"That cut sales in half right there"
Dan Adelman spent nine years courting indie developers for Nintendo, but his
common sense controversial views on their region locking policy and marketing caused the company to effectively gag him on social networks.
Now he's decided to leave, and has a few home truths for the company.
Known as a forthright and active proponent of indie gaming as well as an A&R man (responsible for bringing the likes of Cave Story and World Of Goo to Nintendo platforms as a basic example), Adelman frequently weighed in on Nintendo's sillier policies. However, when he admitted that "I feel your pain," to an irate fan sick of 3DS region-locking on Twitter, Nintendo effectively ordered him to refrain from posting... anything... on social networks. After his Twitter account stopped dead last October, he eventually resurfaced to announce a new working relationship with the Big N.
"Happy to announce I reached an arrangement w/ @NintendoAmerica whereby I can tweet again," reads the missive. "Arrangement includes my not working there anymore."
"First they had me do interviews with someone from PR or marketing," he later followed up with Kotaku. "Later they just decided that I shouldn't be in the press at all anymore."
Though leaving the company on good terms to become an indie gaming business consultant, believing that Nintendo is "in good hands," Adelman has been keen to exercise his newfound freedom of expression. During a Q&A session on ask.fm, Adelman discussed the recent sluggish sales of the Wii U and offered a potential reason for it.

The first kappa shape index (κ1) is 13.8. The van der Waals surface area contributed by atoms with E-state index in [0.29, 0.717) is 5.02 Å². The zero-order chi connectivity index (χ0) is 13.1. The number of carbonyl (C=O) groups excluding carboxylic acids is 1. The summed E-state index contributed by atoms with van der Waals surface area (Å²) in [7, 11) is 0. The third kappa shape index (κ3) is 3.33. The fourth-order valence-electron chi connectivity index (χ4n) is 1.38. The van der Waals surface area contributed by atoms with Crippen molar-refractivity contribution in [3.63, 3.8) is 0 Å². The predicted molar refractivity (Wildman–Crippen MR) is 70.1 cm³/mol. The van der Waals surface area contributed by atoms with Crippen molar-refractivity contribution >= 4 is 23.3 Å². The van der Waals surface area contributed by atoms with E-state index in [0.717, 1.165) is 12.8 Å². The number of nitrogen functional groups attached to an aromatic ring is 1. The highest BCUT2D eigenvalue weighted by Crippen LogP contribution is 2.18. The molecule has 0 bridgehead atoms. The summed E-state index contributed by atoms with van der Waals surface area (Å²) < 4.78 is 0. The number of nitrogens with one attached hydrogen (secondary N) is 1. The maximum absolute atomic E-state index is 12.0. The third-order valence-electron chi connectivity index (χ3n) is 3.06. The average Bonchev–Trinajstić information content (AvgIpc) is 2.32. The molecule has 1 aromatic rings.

"Wii U is not selling as well as it deserves to, he said. “It has a lot to offer with great games you can’t get anywhere else. The value of the GamePad hasn’t been justified. But the name Wii U is abysmal. I think that cut sales in half right there.”
A common criticism, and one we agree with as part of the wider issue of confusion and muddled identity surrounding the Wii U brand. The initial reveals left even us gaming hacks confused about what they'd just announced (a Wii tablet peripheral? A new console? What?!), whereas many consumers still labour under the misconception that the Wii U is just some sort of Wii Upgrade. Mind you, I'm not convinced that "Xbox One" is necessarily a better name, and it's certainly not the only factor holding back Nintendo's console. A shame to say the least, since it's a great bit of kit with fantastic game collection.
And rampant region-locking. Adelman was definitely onto something there.
Tell us, what do you make of the Wii U's monicker, and did it actively confuse you or deter you from a purchase? Or are other factors to blame for Nintendo's lovely yet somewhat floundering console? Let us know in the comments!